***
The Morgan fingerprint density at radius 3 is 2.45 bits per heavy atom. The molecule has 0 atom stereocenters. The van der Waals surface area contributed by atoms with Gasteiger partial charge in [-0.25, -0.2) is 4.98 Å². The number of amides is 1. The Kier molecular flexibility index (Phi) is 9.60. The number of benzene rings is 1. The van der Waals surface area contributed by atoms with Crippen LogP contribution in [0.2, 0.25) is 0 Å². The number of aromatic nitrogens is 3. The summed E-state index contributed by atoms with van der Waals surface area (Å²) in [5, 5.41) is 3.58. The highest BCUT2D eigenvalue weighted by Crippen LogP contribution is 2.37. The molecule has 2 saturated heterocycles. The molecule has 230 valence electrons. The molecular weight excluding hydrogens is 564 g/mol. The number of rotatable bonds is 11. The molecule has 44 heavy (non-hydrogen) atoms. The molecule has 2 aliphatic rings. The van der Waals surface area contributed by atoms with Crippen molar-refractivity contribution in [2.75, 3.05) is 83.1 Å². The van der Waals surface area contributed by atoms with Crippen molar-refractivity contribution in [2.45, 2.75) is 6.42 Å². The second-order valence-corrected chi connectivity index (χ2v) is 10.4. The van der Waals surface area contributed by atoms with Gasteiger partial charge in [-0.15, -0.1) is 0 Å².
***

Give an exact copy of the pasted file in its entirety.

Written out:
The Morgan fingerprint density at radius 3 is 2.45 bits per heavy atom. The molecule has 0 atom stereocenters. The van der Waals surface area contributed by atoms with Gasteiger partial charge in [-0.25, -0.2) is 4.98 Å². The number of amides is 1. The Kier molecular flexibility index (Phi) is 9.60. The number of benzene rings is 1. The van der Waals surface area contributed by atoms with Crippen LogP contribution in [0.2, 0.25) is 0 Å². The number of aromatic nitrogens is 3. The summed E-state index contributed by atoms with van der Waals surface area (Å²) in [5, 5.41) is 3.58. The highest BCUT2D eigenvalue weighted by Crippen LogP contribution is 2.37. The molecule has 2 saturated heterocycles. The molecule has 230 valence electrons. The molecular weight excluding hydrogens is 564 g/mol. The number of rotatable bonds is 11. The molecule has 44 heavy (non-hydrogen) atoms. The molecule has 2 aliphatic rings. The van der Waals surface area contributed by atoms with Crippen molar-refractivity contribution in [2.75, 3.05) is 83.1 Å². The van der Waals surface area contributed by atoms with Crippen molar-refractivity contribution in [2.45, 2.75) is 6.42 Å². The second-order valence-corrected chi connectivity index (χ2v) is 10.4. The van der Waals surface area contributed by atoms with Gasteiger partial charge in [-0.15, -0.1) is 0 Å².